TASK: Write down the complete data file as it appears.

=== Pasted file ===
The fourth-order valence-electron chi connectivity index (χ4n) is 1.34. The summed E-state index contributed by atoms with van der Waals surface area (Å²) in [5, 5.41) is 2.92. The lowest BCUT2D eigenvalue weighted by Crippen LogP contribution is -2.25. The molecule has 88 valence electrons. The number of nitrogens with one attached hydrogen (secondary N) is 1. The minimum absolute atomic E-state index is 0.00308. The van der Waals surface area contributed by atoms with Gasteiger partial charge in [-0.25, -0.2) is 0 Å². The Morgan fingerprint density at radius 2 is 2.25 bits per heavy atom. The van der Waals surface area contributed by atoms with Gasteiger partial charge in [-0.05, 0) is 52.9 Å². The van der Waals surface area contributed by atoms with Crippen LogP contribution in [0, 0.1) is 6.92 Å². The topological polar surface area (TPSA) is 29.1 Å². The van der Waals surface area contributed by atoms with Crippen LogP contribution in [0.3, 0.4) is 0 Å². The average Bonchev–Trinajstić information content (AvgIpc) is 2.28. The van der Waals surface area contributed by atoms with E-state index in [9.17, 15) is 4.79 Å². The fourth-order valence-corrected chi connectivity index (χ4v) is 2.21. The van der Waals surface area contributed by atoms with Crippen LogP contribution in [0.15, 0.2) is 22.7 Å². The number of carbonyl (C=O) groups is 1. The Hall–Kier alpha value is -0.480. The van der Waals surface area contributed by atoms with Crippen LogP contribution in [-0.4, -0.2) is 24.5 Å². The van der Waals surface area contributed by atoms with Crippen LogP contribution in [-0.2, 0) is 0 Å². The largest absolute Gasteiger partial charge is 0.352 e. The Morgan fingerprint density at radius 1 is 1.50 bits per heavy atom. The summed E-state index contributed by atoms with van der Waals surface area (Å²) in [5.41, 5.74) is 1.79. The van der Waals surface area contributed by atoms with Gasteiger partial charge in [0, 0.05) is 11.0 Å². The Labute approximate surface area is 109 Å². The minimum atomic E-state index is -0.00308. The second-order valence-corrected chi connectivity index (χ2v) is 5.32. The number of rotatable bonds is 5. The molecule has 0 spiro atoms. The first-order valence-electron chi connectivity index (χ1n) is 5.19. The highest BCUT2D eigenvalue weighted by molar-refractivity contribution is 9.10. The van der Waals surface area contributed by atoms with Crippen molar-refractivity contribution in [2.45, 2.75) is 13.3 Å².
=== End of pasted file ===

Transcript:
The fourth-order valence-electron chi connectivity index (χ4n) is 1.34. The summed E-state index contributed by atoms with van der Waals surface area (Å²) in [5, 5.41) is 2.92. The lowest BCUT2D eigenvalue weighted by Crippen LogP contribution is -2.25. The molecule has 88 valence electrons. The number of nitrogens with one attached hydrogen (secondary N) is 1. The minimum absolute atomic E-state index is 0.00308. The van der Waals surface area contributed by atoms with Gasteiger partial charge in [-0.25, -0.2) is 0 Å². The Morgan fingerprint density at radius 2 is 2.25 bits per heavy atom. The van der Waals surface area contributed by atoms with Gasteiger partial charge in [-0.05, 0) is 52.9 Å². The van der Waals surface area contributed by atoms with Crippen LogP contribution in [0, 0.1) is 6.92 Å². The topological polar surface area (TPSA) is 29.1 Å². The van der Waals surface area contributed by atoms with Crippen LogP contribution in [0.3, 0.4) is 0 Å². The average Bonchev–Trinajstić information content (AvgIpc) is 2.28. The van der Waals surface area contributed by atoms with E-state index in [9.17, 15) is 4.79 Å². The fourth-order valence-corrected chi connectivity index (χ4v) is 2.21. The van der Waals surface area contributed by atoms with Crippen LogP contribution in [0.15, 0.2) is 22.7 Å². The number of carbonyl (C=O) groups is 1. The Hall–Kier alpha value is -0.480. The van der Waals surface area contributed by atoms with Crippen LogP contribution in [-0.4, -0.2) is 24.5 Å². The van der Waals surface area contributed by atoms with Crippen LogP contribution in [-0.2, 0) is 0 Å². The largest absolute Gasteiger partial charge is 0.352 e. The Morgan fingerprint density at radius 1 is 1.50 bits per heavy atom. The summed E-state index contributed by atoms with van der Waals surface area (Å²) in [5.41, 5.74) is 1.79. The van der Waals surface area contributed by atoms with Gasteiger partial charge in [0, 0.05) is 11.0 Å². The Labute approximate surface area is 109 Å². The minimum atomic E-state index is -0.00308. The second-order valence-corrected chi connectivity index (χ2v) is 5.32. The number of rotatable bonds is 5. The molecule has 0 spiro atoms. The first-order valence-electron chi connectivity index (χ1n) is 5.19. The highest BCUT2D eigenvalue weighted by molar-refractivity contribution is 9.10. The van der Waals surface area contributed by atoms with Crippen molar-refractivity contribution in [2.45, 2.75) is 13.3 Å².